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Tourette syndrome

Tourette Syndrome (TS) is a neurological disorder; this means it affects the nervous system.  It is characterised by repetitive, stereotyped, involuntary movements and vocalisations called tics.

TS is often undiagnosed, or misdiagnosed and although early symptoms are almost always present, they are not always noticed. The onset of TS is usually during childhood, and is much more common in males than females. Most people with TS experience their worst symptoms in their early teens.

Living with Tourette Syndrome

Tics are classified as either simple or complex. Simple motor tics are sudden, brief, repetitive movements, such as eye blinking or shoulder shrugging. Complex tics are distinct, coordinated patterns of movement involving several muscle groups, such as jumping, uttering words out of context, or touching other people. Although some people with TS may swear or make socially inappropriate and derogatory remarks, this is actually very rare.

Tics often worsen due to excitement or anxiety and are better during calm, focused activities.  Certain physical experiences can trigger or worsen tics, for example a tight collar might trigger a neck tic. Tics do not go away during sleep but they are usually significantly diminished.

Many people with TS experience additional problems, such as:

  • Inattention
  • Hyperactivity
  • Reading and writing difficulties
  • Obsessive-compulsive symptoms.

Practical tips

Remember that TS presents itself in many different ways and varies from person to person. Make sure you discuss the young person’s symptoms with them and also with their parents, addressing any difficulities they may have.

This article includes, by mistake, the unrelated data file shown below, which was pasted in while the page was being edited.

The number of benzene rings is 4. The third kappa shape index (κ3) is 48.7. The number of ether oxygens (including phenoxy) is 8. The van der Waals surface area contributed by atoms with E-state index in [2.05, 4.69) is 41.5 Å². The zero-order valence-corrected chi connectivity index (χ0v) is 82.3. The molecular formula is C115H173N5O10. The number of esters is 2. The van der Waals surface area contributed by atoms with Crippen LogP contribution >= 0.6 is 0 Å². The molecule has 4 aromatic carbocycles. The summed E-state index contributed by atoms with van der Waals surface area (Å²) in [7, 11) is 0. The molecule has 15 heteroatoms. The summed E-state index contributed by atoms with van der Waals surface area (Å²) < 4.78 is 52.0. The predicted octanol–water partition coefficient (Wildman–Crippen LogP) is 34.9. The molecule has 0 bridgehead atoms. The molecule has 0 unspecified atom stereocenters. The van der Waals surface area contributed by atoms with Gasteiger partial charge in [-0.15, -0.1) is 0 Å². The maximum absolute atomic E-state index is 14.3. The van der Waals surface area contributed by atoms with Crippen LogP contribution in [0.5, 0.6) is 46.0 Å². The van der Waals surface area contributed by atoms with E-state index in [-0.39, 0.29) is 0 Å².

• Unless the young person is in obvious discomfort, it is usually best to ignore tics. However, some people with TS may make funny statements or jokes, which it is fine to acknowledge.
  • Remember that although some people with TS are able to suppress their tics for a short time, they will eventually need to come out. Be tolerant and compassionate.
  • Some people with TS may experience sleep disorders. It is worth bearing this in mind when planning residential experiences. Again, talk to the young person and parents about any coping strategies they have.
  • Be aware of where you keep any sharp or potentially hamrful objects, and, if possible, keep these out of the way. Similarly, it will be beneficial to think about where to sit around campfires. You may wish to have a leader nearby who can prevent any dangerous situations occurring.
  • Certain food additives and stimulants such as caffeine are thought to make tics worse.

This information has been written in conjunction with Tourettes Action, a UK charity working to make life better for people with TS. Visit their website using the link to the right for more information, or call their helpline on 0300 777 8427.


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